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I am looking for an example of a compact complex surface with $h^{1,0} < h^{0,1}$. The bound that $h^{1,0} \leq h^{0,1}$ is known. In the Kähler case, $h^{p,q}=h^{q,p}$, so the example cannot be (for example) a projective variety or a complex torus. Does anyone know of such an example? Thanks.

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up vote 5 down vote accepted

The standard example of such a thing is the Hopf surface.

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For a compact Kähler manifold, $h^{p,q} = h^{q, p}$, so the odd Betti numbers are even. For a compact complex surface, the only potentially non-zero odd Betti numbers are $b_1$ and $b_3$; note that by Poincare duality, they are equal.

So if $X$ is a compact complex surface, and $X$ is Kähler, then $b_1$ is even. Surprisingly, the converse is also true. That is

Let $X$ be a compact complex surface. Then $X$ is Kähler if and only if $b_1$ is even.

In particular, in complex dimension two, the existence of a Kähler metric is a purely topological question. The above was originally a conjecture of Kodaira and was first shown by using the Enriques-Kodaira classification, with the final case of $K3$ surfaces done by Siu in $1983$. In $1999$, Buchdahl and Lamari independently gave direct proofs which did not rely on the classification.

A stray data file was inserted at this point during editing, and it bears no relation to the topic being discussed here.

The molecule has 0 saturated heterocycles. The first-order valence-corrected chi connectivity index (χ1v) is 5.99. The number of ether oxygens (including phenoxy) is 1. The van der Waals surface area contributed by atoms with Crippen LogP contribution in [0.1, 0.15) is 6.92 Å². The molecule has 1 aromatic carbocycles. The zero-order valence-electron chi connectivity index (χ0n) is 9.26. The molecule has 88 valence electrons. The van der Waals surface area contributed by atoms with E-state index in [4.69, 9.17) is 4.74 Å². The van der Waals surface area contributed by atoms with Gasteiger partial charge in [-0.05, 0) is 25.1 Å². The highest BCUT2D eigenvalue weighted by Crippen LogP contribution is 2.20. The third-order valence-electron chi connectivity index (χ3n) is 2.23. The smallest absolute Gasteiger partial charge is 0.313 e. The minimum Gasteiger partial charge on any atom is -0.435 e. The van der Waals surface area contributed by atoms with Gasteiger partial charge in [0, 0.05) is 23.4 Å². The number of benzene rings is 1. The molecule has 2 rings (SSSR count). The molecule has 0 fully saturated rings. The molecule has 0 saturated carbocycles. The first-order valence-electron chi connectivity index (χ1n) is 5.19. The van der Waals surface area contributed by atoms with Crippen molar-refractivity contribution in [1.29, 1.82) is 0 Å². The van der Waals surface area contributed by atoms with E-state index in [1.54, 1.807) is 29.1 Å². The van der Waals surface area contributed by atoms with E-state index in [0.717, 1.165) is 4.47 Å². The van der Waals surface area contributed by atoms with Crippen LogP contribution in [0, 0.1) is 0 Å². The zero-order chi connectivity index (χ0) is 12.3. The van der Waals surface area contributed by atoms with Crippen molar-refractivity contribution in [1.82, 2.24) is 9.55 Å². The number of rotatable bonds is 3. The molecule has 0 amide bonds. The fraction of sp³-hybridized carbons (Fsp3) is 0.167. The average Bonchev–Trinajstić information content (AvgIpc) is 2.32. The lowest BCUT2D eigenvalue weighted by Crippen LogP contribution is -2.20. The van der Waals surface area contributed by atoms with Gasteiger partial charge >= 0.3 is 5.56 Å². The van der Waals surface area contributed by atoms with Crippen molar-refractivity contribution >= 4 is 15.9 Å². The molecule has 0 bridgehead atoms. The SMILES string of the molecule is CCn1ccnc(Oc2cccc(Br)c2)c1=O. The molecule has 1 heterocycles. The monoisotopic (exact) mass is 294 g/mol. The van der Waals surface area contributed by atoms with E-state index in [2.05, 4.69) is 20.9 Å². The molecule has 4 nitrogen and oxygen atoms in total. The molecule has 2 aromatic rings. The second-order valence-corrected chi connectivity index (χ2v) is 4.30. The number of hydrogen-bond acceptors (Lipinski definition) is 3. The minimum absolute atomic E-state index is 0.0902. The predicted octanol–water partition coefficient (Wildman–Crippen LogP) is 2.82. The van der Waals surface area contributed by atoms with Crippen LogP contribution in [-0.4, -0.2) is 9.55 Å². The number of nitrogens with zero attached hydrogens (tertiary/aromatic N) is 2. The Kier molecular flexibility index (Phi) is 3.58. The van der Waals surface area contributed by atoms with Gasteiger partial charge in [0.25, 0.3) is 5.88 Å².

As $b_1 = h^{1,0} + h^{0,1}$ for compact complex surfaces (see Barth, Hulek, Peters, & Van de Ven Compact Complex Surfaces (second edition), Chapter IV, Theorem $2.7$ (i)), and $h^{p,q} = h^{q,p}$ for compact Kähler manifolds, we can restate the above result as follows

Let $X$ be a compact complex surface. Then $X$ is Kähler if and only if $h^{1,0} = h^{0,1}$.

For any compact complex surface, one can show that the map $H^{1,0}_{\bar{\partial}}(X) \to H^{0,1}_{\bar{\partial}}(X)$, $\alpha \mapsto [\bar{\alpha}]$ is well-defined and injective, so $h^{1,0} \leq h^{0,1}$. Combining with the above result, we have

Let $X$ be a compact complex surface. Then $h^{1,0} < h^{0,1}$ if and only if $X$ is non-Kähler.

So surfaces of class VII (in particular Hopf surfaces), and Kodaira surfaces satisfy the condition $h^{1, 0} < h^{0,1}$.

Note, in the non-Kähler case, we actually have $h^{1,0} = h^{0,1} - 1$ (see Chapter IV, Theorem $2.7$ (iii) of the aforementioned book).

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